Copper Hosedown leaves district all wet

By Union Democrat staff September 30, 2009 07:40 am

You’re driving home on a Saturday, round a corner and come upon this scene: Two of your fire department’s engines are parked in front of a bar with lights flashing.

Your first impression? Maybe a customer had a heart attack or stroke, and firefighters are providing first aid. Or perhaps they just doused a kitchen fire.

Then you get closer and see two firemen holding a guy by the arms while a third is dousing him in the head and groin with a fire hose.

What’s your reaction? Boys will be boys? Sure glad our department has this kind of camaraderie? The esprit de corps that this escapade shows has been missing for way too long?

Or, far more likely, what the heck is going on here? Aren’t these guys supposed to be on duty?

Sure, nobody got hurt in the now-notorious Aug. 29 Copperopolis Hosedown. With the chief’s permission, the firefighters drove their engines to the tavern, pulled a 20-year-old colleague away from his bachelor party and delivered the very public prenuptial “initiation.”

A passing Cal Fire captain (and former Copperopolis Fire Protection District employee) was incensed and blew the whistle, propelling the story onto front pages.

Damage control followed: “It was all about camaraderie,” said Chief Keith Cantrell. “It was exactly what we are trying to promote at Copper Fire,” said Fire Board member and district volunteer John Manness, who just happened to be father of the firefighter “initiated.”

And it was hinted that the whistle blower bore a political grudge.

But all of the above is irrelevant: At the very least, the Aug. 29 stunt was immature, unprofessional and discouraging. It looked bad.

Like it or not, appearance — particularly when it concerns those we trust to protect our lives and property — counts for a lot.

Did the Hosedown inspire public confidence in the Copperopolis department? Of course not.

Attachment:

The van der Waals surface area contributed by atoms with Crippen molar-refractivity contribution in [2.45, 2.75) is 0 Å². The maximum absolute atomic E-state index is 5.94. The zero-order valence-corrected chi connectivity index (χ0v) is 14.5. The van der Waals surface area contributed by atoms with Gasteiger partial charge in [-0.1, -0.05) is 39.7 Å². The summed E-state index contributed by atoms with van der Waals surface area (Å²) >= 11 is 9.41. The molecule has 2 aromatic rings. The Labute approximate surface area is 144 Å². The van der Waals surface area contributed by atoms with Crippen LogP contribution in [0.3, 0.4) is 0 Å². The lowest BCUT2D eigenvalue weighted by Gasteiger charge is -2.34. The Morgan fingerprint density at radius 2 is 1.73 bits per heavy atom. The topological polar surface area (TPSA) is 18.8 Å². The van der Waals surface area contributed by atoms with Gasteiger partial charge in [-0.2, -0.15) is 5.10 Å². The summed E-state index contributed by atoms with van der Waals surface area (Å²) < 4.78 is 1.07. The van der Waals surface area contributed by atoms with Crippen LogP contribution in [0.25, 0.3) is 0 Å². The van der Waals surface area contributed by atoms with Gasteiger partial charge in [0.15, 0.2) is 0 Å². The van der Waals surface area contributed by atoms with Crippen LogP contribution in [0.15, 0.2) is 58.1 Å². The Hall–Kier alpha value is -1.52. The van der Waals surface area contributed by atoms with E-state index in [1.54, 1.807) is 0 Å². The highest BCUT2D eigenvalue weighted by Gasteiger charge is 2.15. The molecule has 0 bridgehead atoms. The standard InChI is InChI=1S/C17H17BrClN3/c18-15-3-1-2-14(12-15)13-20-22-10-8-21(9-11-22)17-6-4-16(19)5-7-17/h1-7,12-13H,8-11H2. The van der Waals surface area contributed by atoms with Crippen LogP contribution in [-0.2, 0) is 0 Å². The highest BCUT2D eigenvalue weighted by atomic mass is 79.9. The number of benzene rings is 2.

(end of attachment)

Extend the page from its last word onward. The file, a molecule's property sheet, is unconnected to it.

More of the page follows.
Cantrell as much as admitted this when he said he wouldn’t give permission for such a stunt again, “because obviously the public is upset that this is happening.”

At worst, the episode was dangerous. Think about it: The firefighters were going to a bar to pull off the initiation, throwing alcohol into the mix.

What if some unruly bar partrons had tried to wrest the hose away? Or climbed aboard the engines? Or picked a fight? And what if, right then, a fire call came in?

Luckily, none of this happened. But it could have.

Initiations, rituals and hazing have long been part of the fire service and may play a role in building that much-valued camaraderie.

But when such activities harm firefighters (as they did in the 2007 incidents involving Columbia College), put them in danger or reflect poorly on their department, justification sinks to zero.   

Firefighters are modern-day heroes who time and again have saved our communities with a courage and perseverance the rest of us can barely imagine. Every summer, in the wake of near-disaster, the “Thank You, Firefighters” signs reappear.

Our gratitude and appreciation is undiminished by what happened in Copperopolis. It’s just that we always expect the very best from our heroes.